Rebirth of Reason

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Post 20

Wednesday, December 24, 2008 - 6:29amSanction this postReply
RKR, welcome aboard, Ryan!  Realize first of all that this thread and a couple others related are interminably long because these are among the few areas where we all actually disagree.  So, don't make too much of this.  (Tipping waitresses was another and perhaps equally as meritorious.)

This topic thread is about jurisdiction, a narrow engagement over one word.  Your post opens many other avenues.  Therefore, I respond to your #19 in a different topic.  See "Police Forces and Courts of Law" in the Dissent Forum.

Jim Henshaw: You confound the word "jurisdiction."  There are two kinds: exclusive and inclusive.  The only definition offered here is that jurisdiction is created by law.  What, then is law, given, as I have noted, that we have three (or four) "books" of law: criminal, civil, and private (and private international).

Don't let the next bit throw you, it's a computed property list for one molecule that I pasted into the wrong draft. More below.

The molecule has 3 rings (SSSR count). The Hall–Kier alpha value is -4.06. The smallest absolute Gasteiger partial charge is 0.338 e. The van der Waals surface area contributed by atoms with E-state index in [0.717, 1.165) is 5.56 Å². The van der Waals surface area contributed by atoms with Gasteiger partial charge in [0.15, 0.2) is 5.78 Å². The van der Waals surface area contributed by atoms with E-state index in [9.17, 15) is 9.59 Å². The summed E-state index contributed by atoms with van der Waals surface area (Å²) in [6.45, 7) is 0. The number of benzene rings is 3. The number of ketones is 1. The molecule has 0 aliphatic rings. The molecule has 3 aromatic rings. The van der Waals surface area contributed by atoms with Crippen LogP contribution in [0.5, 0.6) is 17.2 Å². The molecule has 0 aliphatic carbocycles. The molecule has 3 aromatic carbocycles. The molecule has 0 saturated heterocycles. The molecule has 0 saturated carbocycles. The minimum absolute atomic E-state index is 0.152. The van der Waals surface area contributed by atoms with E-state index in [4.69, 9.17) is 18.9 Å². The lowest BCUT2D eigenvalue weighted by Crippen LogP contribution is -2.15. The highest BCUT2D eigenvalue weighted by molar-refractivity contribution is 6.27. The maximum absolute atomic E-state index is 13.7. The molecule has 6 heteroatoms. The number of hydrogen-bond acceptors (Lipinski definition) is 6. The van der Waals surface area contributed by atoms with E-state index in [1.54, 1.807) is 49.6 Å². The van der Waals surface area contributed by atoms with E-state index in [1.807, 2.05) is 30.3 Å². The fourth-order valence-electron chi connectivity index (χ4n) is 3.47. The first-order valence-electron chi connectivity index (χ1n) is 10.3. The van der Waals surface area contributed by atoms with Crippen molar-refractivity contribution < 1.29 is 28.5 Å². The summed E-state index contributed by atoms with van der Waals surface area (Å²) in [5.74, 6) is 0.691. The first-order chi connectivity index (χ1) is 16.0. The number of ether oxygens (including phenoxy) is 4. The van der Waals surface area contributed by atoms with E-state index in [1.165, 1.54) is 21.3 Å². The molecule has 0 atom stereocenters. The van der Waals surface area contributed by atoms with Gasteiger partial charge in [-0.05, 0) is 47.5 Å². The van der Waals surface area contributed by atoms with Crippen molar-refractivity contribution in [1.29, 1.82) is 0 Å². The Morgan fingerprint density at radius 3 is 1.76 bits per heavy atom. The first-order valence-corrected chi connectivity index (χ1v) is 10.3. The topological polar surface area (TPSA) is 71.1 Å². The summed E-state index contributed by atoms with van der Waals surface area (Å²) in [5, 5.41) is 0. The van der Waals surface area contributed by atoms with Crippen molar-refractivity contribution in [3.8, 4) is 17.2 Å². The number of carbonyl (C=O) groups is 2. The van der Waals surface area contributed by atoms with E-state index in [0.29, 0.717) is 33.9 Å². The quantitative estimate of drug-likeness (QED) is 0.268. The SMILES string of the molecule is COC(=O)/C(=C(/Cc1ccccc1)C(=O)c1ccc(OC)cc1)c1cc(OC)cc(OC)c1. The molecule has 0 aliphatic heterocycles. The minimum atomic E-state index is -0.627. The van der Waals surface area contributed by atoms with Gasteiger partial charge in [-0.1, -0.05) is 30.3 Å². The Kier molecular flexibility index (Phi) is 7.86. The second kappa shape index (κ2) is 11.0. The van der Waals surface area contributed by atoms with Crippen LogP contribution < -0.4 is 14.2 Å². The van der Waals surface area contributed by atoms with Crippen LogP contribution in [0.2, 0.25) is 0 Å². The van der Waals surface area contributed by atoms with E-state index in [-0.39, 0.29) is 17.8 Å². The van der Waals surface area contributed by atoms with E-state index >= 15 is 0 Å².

That last is the one that I think offers the most insight into the questions you raise.  I have repeatedly pointed out -- as you did, also -- that when international entities (Ford, Siemens, ABB, Sumitomo) engage in business, they shop for national laws under which to interpret their contracts. 

The problems (so-called) with the Internet reflect the other side of that problem.  American states attempt to regulate online activity, to no avail, of course.  On the other hand, working with Microsoft and Google, the government of China maintains repressive control over the expression of political ideas.  On the other other hand, Russia is totally unregulated and totally criminal.  Never visit a dot.ru site unless you want to turn your computer into a node on malware. So, as  you say, shopping for a jurisdiction requires some application of judgement.

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